The most famous example is John McCain, who romped to an upset victory in the Granite State over George W. Bush in 2000 thanks in part to a staggering 41-point lead with independents. They played a big role in McCain’s crucial 2008 South Carolina primary win as well in which he narrowly defeated Mike Huckabee in part by winning independents by a 17-point margin. Perhaps someone like Jeb Bush could make a similar play to offset conservatives upset with his position on Common Core education standards and immigration reform.

Democratic Danger

Whether or not an individual Republican candidate can ride independent support to victory, party officials are hoping a more competitive race will give them an extended opportunity to make their pitch to persuadable voters that carries over into the general election.

"I think theres a danger on the part of the Democrats in settling too early and I think, quite frankly, that helps us,” Iowa GOP chair Jeff Kaufmann told msnbc. “We have an electorate that's still searching, and some of the energy might carry over into the independents.”

Democrats are aware that contested primaries in swing states like Iowa and New Hampshire may give the GOP a head start when it comes to organizing voters. Primary campaigns invest months and millions of dollars on identifying, persuading, and mobilizing voters on behalf of their individual candidates, and all that work can end end up benefiting the party’s nominee as well.

RELATED: Biden to make late summer decision on 2016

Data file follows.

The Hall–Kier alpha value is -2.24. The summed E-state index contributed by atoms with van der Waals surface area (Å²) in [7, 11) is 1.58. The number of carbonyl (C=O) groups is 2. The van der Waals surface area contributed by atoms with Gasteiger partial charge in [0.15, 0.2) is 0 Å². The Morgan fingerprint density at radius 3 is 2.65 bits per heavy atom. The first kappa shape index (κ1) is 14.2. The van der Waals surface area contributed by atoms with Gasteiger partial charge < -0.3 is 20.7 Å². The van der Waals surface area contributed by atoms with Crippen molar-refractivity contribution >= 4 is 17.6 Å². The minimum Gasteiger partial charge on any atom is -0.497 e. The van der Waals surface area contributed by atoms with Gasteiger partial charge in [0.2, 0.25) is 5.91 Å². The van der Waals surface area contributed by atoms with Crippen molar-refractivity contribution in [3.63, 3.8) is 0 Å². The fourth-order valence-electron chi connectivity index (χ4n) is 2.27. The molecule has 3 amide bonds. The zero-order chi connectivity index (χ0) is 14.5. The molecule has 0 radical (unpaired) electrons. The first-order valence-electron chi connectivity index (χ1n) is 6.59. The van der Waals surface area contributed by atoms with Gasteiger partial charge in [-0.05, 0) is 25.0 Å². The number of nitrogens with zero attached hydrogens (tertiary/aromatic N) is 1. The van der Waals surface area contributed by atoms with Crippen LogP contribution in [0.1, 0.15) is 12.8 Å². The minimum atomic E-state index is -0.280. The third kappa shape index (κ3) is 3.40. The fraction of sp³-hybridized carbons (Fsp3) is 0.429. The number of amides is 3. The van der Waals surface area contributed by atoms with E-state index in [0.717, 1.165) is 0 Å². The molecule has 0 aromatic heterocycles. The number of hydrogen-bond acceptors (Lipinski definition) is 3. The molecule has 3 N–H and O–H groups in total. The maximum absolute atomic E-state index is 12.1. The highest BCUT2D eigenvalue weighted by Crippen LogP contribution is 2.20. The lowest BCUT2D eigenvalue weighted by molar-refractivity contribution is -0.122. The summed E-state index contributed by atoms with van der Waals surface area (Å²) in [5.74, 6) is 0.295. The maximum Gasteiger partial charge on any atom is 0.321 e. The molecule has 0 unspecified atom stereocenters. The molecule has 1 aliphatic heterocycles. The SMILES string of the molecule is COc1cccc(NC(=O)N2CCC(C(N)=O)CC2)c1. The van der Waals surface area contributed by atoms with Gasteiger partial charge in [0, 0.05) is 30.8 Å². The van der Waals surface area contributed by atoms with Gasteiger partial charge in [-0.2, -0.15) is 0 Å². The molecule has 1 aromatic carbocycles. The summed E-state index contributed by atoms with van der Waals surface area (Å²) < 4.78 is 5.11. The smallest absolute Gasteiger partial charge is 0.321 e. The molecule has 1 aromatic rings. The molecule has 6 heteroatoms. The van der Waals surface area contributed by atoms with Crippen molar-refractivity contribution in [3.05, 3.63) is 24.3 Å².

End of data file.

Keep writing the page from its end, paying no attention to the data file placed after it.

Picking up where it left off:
"Folks who turn out to vote in primaries are much, much more likely to turn out to vote in the fall," Josh Putnam, a professor of government at Appalachian State University who runs election site Frontloading HQ, told msnbc.

To confront this issue, Obama’s reelection campaign began preparing for the 2012 general election in 2011, using the remnants of his 2008 campaign and the Democratic National Committee to pummel Republican frontrunner Mitt Romney in early primary states and organize Democrats. When the primaries did roll around, his campaign used them as a dry run to test get-out-the-vote efforts ahead of the general election.

Clinton will still need to compete in those primaries, but she can take a page from Obama in organizing early even if she doesn’t face a serious challenger. It may be a tough task to keep voters’ interest in her campaign, even though many will view her candidacy as a forgone conclusion, but Democrats say she can stay relevant by varying her message as time goes on, layering one rationale for a run on top of another.

Mitch Stewart, one of Obama’s top organizers from both the 2008 and 2012 campaigns, and current advisor to the pro-Clinton super PAC Ready for Hillary, acknowledged the challenge, but said he’s not too concerned about it. “If the Republican primary is more interesting, that doesn’t mean that we're doomed in the general election,” he said.

He recalled an example from his work during the 2004 election cycle for Edwards in Iowa. President George W. Bush was running for reelection and had no primary, so Republicans spent far less time organizing in the state.  “In 2003, when I was in Iowa working on the caucus, there were five or six [Democratic] campaigns actively working the states for the year, and I remember leaving the state and thinking, there's no way a Democrat will lose in Iowa in 2004,” he said.

Bush ended up narrowly defeating John Kerry in Iowa en route to his re-election.